During our journey we had to trailer around Mt. San Jacento and the Sierra Nevada because of the risks of trying to cross deep snow with a horse. 2008 was a year of hundreds of lighting-started fires in Northern California. There was a long wait in Sierra City. I hoped that the fires affecting the PCT would come under control, and that the closed sections would be reopened. I had become very discouraged because of the fires and smoke. I decided that it would be best to trailer around the closed sections and much of the smoke and then pick up the trail again at Burney Falls, California. I would ride from there to a planned exit at at McKenzie Pass near Sisters, Oregon. I had made a family commitment that I would return home by August 20, and we were to reach McKenzie Pass on August 17, where an endurance rider friend was to pick us up. She brought us down to her beautiful ranch in Sisters and another endurance rider friend trailered us to Ashland where I had left my rig. We made it home with a day to spare. Oregon had no fires going while we were there, and it was a really wonderful part of my trip to see blue skys and dramatic clouds while riding through its grand beauty of the several wilderness areas and Crater Lake National Park .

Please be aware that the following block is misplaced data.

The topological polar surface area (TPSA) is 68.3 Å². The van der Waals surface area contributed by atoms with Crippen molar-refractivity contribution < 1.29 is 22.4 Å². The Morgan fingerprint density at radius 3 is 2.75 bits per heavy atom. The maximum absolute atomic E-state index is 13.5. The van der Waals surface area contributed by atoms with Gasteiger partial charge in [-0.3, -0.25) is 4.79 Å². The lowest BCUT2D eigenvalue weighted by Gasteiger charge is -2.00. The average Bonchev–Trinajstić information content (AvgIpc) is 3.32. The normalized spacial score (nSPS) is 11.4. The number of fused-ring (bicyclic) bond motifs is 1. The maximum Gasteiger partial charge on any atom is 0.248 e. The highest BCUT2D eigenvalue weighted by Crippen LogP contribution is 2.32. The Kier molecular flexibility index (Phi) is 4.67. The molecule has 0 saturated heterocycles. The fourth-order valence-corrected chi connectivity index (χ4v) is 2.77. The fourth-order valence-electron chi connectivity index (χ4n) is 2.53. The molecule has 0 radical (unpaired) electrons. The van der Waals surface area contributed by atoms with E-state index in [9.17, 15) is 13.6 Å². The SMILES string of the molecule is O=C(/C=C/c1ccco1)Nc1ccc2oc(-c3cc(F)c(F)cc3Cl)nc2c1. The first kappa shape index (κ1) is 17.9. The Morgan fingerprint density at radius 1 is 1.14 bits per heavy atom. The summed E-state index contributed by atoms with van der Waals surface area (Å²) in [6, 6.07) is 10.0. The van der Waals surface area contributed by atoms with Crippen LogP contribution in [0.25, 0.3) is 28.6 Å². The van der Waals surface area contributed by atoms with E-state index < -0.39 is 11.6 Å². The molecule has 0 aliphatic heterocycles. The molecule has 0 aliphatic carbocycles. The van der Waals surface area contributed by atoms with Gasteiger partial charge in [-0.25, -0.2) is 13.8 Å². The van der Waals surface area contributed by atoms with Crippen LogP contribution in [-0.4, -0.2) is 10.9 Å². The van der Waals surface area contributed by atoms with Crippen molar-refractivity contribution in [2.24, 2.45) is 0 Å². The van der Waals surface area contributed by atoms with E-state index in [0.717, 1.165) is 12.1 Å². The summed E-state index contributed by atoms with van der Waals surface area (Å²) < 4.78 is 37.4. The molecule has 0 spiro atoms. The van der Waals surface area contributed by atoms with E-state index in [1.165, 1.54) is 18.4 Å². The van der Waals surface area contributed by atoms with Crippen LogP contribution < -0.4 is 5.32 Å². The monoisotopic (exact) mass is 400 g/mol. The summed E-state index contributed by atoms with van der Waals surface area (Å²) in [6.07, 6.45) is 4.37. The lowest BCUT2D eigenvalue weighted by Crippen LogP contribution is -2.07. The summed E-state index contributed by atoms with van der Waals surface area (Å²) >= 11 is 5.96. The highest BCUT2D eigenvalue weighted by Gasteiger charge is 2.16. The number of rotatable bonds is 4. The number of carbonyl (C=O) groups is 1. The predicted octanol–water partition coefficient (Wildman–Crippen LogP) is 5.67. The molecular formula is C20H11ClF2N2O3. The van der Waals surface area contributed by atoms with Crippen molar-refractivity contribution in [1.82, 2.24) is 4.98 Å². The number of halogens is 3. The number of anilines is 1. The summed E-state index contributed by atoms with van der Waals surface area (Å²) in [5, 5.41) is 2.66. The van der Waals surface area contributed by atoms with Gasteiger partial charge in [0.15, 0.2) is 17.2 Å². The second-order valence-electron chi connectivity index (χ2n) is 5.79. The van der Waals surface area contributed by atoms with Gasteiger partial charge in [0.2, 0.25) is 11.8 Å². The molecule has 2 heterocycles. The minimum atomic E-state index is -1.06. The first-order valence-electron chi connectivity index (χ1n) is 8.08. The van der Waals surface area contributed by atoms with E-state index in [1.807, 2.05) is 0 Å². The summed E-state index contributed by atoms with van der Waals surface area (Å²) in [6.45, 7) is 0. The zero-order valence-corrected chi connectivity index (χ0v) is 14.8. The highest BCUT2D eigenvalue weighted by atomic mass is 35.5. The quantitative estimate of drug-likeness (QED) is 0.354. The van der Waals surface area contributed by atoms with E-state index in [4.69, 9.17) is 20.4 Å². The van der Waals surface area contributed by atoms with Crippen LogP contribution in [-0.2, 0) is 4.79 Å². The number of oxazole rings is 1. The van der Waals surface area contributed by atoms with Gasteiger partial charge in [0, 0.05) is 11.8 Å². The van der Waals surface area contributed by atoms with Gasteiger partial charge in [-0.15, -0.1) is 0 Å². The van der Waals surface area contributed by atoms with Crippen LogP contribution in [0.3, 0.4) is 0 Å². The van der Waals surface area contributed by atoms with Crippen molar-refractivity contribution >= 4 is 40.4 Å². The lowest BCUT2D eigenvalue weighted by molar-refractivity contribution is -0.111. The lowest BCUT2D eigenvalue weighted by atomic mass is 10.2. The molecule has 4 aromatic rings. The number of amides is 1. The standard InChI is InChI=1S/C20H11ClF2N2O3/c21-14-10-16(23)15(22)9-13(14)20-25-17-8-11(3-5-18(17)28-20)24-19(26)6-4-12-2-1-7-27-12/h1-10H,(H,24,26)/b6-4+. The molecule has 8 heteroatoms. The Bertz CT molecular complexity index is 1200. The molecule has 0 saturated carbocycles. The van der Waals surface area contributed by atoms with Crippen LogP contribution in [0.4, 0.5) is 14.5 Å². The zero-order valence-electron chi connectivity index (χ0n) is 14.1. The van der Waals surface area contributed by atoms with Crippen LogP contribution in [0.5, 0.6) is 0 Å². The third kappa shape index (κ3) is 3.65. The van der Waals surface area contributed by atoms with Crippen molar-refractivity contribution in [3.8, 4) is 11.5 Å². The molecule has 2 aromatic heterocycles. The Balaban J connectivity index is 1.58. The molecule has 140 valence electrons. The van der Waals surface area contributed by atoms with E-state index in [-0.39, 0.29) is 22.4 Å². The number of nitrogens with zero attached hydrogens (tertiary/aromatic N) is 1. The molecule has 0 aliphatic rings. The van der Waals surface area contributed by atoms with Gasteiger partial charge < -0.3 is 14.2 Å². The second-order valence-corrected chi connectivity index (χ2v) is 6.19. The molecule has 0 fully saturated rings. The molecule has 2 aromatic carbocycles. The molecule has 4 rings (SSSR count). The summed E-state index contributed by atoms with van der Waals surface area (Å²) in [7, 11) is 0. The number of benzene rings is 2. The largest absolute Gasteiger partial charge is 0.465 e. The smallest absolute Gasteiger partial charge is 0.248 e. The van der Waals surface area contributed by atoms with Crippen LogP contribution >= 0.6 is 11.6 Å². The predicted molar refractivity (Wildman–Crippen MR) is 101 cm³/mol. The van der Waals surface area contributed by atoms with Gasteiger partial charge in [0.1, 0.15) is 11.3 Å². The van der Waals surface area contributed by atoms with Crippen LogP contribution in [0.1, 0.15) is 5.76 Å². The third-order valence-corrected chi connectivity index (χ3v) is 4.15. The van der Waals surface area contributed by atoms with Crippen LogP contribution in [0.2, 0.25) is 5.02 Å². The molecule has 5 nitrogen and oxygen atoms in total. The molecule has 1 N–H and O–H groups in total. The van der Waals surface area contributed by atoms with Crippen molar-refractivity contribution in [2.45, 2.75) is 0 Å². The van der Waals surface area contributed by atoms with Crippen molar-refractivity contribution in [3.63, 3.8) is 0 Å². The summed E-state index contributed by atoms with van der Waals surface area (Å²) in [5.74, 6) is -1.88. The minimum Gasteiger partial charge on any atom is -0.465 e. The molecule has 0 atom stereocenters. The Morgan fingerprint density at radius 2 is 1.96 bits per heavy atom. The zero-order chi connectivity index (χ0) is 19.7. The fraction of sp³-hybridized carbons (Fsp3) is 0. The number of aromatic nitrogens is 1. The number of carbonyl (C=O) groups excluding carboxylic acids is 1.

Some have asked how we resupplied and what Primo ate besides grass while we traveled. To supplement his graze I planned an average of six pounds of processed feed per day. This was sealed in Food-Saver bags without the vacuum so bags would be flexible for easier packing. I packed, three pounds in each bag, always including one five-pound bag that Primo could eat while I packed a resupply into the pommel bags and saddle bags. The air-tight seal of these feed bags prevented smells from attracting bears and other critters.